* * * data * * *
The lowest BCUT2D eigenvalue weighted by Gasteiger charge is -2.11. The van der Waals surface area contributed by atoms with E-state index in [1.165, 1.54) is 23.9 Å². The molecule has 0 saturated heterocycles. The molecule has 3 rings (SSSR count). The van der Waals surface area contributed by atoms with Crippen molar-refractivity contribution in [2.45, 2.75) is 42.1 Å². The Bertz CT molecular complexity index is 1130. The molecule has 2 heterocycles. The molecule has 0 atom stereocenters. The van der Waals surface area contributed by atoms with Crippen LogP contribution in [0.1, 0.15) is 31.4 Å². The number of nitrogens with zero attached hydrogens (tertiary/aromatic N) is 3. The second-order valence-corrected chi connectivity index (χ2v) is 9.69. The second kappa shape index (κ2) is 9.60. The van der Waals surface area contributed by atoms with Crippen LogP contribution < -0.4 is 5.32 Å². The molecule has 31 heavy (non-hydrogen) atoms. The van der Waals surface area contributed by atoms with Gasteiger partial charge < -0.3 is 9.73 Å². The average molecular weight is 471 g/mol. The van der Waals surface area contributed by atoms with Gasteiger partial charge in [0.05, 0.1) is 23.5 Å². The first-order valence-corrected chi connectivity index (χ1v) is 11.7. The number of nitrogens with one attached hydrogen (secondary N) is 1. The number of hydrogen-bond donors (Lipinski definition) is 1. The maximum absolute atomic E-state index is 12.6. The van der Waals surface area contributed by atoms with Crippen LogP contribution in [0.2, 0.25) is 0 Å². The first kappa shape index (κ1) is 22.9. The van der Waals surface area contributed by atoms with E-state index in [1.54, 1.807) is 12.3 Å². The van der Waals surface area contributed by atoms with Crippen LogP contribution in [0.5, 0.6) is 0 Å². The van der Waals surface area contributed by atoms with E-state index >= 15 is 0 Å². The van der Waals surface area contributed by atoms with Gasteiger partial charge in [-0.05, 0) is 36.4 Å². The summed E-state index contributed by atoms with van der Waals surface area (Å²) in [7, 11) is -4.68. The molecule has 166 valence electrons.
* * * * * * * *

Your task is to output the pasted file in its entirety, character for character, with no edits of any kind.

The lowest BCUT2D eigenvalue weighted by Gasteiger charge is -2.11. The van der Waals surface area contributed by atoms with E-state index in [1.165, 1.54) is 23.9 Å². The molecule has 0 saturated heterocycles. The molecule has 3 rings (SSSR count). The van der Waals surface area contributed by atoms with Crippen molar-refractivity contribution in [2.45, 2.75) is 42.1 Å². The Bertz CT molecular complexity index is 1130. The molecule has 2 heterocycles. The molecule has 0 atom stereocenters. The van der Waals surface area contributed by atoms with Crippen LogP contribution in [0.1, 0.15) is 31.4 Å². The number of nitrogens with zero attached hydrogens (tertiary/aromatic N) is 3. The second-order valence-corrected chi connectivity index (χ2v) is 9.69. The second kappa shape index (κ2) is 9.60. The van der Waals surface area contributed by atoms with Crippen LogP contribution < -0.4 is 5.32 Å². The molecule has 31 heavy (non-hydrogen) atoms. The van der Waals surface area contributed by atoms with Gasteiger partial charge < -0.3 is 9.73 Å². The average molecular weight is 471 g/mol. The van der Waals surface area contributed by atoms with Gasteiger partial charge in [0.05, 0.1) is 23.5 Å². The first-order valence-corrected chi connectivity index (χ1v) is 11.7. The number of nitrogens with one attached hydrogen (secondary N) is 1. The number of hydrogen-bond donors (Lipinski definition) is 1. The maximum absolute atomic E-state index is 12.6. The van der Waals surface area contributed by atoms with Crippen LogP contribution in [0.2, 0.25) is 0 Å². The first kappa shape index (κ1) is 22.9. The van der Waals surface area contributed by atoms with E-state index in [1.54, 1.807) is 12.3 Å². The van der Waals surface area contributed by atoms with Crippen LogP contribution in [0.5, 0.6) is 0 Å². The van der Waals surface area contributed by atoms with E-state index >= 15 is 0 Å². The van der Waals surface area contributed by atoms with Gasteiger partial charge in [-0.05, 0) is 36.4 Å². The summed E-state index contributed by atoms with van der Waals surface area (Å²) in [7, 11) is -4.68. The molecule has 166 valence electrons.